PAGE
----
Date
23 March 2017
Indian Prime Minister Narendra Modi (right), Yogi Adityanath (left), and BJP president Amit Shah wave to the crowd after Adityanath's swearing-in as Uttar Pradesh chief minister in Lucknow on Sunday. Photo: AFP
Indian Prime Minister Narendra Modi (right), Yogi Adityanath (left), and BJP president Amit Shah wave to the crowd after Adityanath's swearing-in as Uttar Pradesh chief minister in Lucknow on Sunday. Photo: AFP

Hardline Hindu ascetic named chief of India’s Uttar Pradesh

A saffron-robed Hindu holy man was sworn in to lead Uttar Pradesh, India’s most populous state.

The choice as Uttar Pradesh chief minister of Yogi Adityanath, a firebrand Hindu ascetic with a history of agitation against minority Muslims, stunned observers who said it marked a departure from the platform of development for all on which Prime Minister Narendra Modi rose to national power in 2014, Reuters reports.

“Modi is saying India is a Hindu country and shall remain so,” veteran journalist and commentator Shekhar Gupta told the news agency. “Hindus will rule, so you had better behave.”

A spokesman for Modi’s Bharatiya Janata Party (BJP), however, said the government did not make any distinction between citizens on the basis of religion.

Adityanath, 44, was elected by state lawmakers on Saturday, a week after the BJP won a landslide victory in Uttar Pradesh by mobilizing the Hindu vote.

The BJP won the biggest majority for any party in the state legislature in 40 years.

He took the oath of office at an open-air ceremony in the state capital Lucknow on Sunday, before shaking hands with Modi and other BJP elders who attended.

After the ceremony, Modi said in a tweet: “Our sole mission and motive is development. When UP develops, India develops.”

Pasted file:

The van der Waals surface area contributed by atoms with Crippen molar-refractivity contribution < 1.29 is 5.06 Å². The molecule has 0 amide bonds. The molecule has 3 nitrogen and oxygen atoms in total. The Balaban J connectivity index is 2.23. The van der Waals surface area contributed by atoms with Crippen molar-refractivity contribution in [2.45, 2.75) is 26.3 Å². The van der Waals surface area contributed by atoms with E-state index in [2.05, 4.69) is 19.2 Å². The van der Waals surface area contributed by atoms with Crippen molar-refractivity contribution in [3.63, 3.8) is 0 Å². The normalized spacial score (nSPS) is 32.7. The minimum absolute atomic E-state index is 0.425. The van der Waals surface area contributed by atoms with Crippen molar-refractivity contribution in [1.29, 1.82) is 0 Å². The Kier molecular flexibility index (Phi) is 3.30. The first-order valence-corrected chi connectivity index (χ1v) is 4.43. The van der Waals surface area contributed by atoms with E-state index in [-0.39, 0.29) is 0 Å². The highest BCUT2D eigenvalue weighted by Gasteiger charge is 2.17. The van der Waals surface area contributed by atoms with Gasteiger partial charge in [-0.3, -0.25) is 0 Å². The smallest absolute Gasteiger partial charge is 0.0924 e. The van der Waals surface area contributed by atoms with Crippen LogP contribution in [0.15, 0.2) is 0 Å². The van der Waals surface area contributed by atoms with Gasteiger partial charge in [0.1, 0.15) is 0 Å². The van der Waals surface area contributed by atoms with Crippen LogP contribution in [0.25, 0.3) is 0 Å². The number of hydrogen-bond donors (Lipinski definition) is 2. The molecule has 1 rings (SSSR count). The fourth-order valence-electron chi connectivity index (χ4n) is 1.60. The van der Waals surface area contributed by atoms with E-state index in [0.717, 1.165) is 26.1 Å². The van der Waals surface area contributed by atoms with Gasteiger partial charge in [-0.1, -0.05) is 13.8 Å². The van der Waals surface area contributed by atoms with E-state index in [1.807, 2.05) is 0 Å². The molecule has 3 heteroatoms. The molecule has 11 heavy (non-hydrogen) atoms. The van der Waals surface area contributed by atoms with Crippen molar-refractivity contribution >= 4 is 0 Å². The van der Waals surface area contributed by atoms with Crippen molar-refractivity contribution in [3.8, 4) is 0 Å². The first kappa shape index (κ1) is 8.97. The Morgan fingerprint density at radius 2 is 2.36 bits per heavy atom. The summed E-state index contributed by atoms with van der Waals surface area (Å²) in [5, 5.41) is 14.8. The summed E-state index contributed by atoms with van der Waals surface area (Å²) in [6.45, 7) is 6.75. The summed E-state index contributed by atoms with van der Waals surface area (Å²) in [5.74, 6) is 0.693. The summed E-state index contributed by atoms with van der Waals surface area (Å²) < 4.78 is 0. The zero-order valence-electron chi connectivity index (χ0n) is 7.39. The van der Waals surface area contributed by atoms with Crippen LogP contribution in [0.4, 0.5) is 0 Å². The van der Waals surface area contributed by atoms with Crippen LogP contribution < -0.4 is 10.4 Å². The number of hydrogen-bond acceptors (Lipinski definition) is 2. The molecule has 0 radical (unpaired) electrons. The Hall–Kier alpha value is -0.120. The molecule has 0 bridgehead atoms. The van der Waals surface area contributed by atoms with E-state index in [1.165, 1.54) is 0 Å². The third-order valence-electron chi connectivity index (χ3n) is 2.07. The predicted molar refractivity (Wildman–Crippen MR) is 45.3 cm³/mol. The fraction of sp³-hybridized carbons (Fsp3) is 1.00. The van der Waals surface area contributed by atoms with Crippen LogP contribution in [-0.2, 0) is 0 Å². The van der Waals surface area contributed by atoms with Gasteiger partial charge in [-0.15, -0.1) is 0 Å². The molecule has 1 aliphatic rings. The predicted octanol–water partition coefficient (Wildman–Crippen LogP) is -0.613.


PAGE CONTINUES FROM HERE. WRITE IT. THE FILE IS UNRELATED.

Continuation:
The BJP fielded no candidates from the Muslim minority that makes up 19 percent of the population in a state with a population of 220 million that is home to 15 percent of the world’s poor.

If it were a country, Uttar Pradesh would be the world’s fifth-most populous.

India’s 1.3 billion people are about 80 percent Hindu and 14 percent Muslim, with the rest made up of Christians, Sikhs and other minorities.

It is officially a secular nation, but the BJP has for years fought elections on a Hindu nationalist agenda, with party members in the past being accused of making anti-Muslim statements to polarize Hindu voters.

Modi, in his victory speech after the Uttar Pradesh triumph, called for the creation of a “New India” by 2022, effectively staking a claim to a second term at the general election that is due to be held in two years.

Adityanath, elected five times to the federal parliament from Gorakhpur in eastern Uttar Pradesh, has been magnanimous in victory, pledging to uphold Modi’s slogan of ‘sabka saath, sabka vikas’ (‘all together, development for all’).

– Contact us at english@hkej.com

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